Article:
POLITICAL leaders fielded questions on their plans for palliative care, mental health, preventative health, exercise physiology and health literacy at a forum at Launceston General Hospital last night.
But initially it seemed that Health Minister Michelle O'Byrne, opposition health spokesman Jeremy Rockliff and Greens health spokesman Paul O'Halloran would spend the night addressing pulp mill concerns.
The Australasian College of Health Service Management hosted the political candidates at Launceston General Hospital, in a forum attended by about 80 health sector staff and community members.
The night's first two questions came from a respiratory physician and a structural social worker, concerned by the health impacts of a pulp mill.
Mr Rockliff both said there would be real-time monitoring of pulp mill emissions, while Ms O'Byrne said that "all the regulatory bodies that should be in place, will be in place", and Mr O'Halloran said he shared the questioners' concerns.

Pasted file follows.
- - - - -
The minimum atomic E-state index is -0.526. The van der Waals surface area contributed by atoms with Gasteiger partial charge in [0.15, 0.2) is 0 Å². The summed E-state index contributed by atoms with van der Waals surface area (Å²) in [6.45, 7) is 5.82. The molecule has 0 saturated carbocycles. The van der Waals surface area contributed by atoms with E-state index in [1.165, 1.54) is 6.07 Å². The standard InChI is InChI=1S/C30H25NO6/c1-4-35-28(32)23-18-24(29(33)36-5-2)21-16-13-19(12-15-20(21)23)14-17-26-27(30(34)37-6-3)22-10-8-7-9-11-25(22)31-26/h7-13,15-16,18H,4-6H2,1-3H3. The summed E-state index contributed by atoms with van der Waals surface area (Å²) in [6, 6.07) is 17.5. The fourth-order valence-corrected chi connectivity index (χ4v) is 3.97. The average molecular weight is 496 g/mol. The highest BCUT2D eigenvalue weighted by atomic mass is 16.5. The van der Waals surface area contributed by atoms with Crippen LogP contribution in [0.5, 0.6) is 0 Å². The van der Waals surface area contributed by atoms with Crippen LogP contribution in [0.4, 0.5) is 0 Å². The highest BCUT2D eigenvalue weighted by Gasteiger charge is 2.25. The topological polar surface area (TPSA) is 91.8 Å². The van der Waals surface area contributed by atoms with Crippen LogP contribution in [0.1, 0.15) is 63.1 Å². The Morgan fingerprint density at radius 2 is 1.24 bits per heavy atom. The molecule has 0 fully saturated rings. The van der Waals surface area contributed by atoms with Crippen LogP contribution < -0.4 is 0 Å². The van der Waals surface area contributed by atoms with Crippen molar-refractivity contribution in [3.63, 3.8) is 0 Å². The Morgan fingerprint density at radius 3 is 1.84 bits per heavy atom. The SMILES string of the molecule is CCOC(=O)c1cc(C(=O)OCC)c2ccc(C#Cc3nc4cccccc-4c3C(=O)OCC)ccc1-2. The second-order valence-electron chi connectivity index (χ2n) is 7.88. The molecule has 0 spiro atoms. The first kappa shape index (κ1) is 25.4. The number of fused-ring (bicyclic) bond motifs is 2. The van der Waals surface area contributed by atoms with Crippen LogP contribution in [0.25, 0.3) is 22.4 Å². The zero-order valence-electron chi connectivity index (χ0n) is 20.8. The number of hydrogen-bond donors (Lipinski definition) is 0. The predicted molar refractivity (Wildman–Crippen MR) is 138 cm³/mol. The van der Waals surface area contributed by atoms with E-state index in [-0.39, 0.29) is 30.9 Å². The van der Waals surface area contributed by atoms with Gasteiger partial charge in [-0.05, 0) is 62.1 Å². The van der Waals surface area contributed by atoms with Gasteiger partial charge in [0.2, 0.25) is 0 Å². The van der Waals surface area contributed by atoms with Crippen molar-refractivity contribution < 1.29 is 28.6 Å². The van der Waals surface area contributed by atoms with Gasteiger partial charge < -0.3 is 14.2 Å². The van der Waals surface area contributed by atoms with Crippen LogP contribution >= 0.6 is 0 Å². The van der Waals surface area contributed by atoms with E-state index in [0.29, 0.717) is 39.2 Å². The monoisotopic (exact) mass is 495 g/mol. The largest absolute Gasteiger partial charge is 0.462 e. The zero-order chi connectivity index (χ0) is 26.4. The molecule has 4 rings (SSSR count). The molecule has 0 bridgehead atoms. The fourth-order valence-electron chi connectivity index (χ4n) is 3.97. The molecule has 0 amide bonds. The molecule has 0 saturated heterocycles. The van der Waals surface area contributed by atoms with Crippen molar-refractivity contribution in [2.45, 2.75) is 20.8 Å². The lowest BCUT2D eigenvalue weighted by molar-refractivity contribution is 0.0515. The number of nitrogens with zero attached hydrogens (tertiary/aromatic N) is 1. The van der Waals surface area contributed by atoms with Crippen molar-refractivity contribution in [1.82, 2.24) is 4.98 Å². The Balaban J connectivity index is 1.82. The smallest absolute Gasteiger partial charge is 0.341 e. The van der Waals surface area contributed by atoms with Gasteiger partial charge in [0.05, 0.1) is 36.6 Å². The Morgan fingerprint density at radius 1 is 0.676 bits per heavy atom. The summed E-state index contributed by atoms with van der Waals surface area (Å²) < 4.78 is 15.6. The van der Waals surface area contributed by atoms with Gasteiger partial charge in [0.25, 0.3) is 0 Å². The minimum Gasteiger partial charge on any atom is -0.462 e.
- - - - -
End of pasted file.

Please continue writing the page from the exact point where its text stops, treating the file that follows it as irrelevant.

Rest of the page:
Asked by The Heart Foundation chief executive Graeme Lynch to commit to a state policy guiding the inclusion of healthy spaces and places in new infrastructure, Ms O'Byrne and Mr O'Halloran - who had already publicly committed - agreed.
Mr Rockliff said the Liberals were committed to a health-in-all-policies, state- wide approach to preventative health, and would release their health promotion and disease prevention policy in coming days.
Mental Health chief executive Darren Carr asked why Labor's mental health policy included "a slight enhancement in just one area", rather than a total or partial review of the system as proposed by the Liberals and the Greens.
Ms O'Byrne said the party's additional funding to child and adolescent mental health services was "quite significant", and a review wasn't necessary.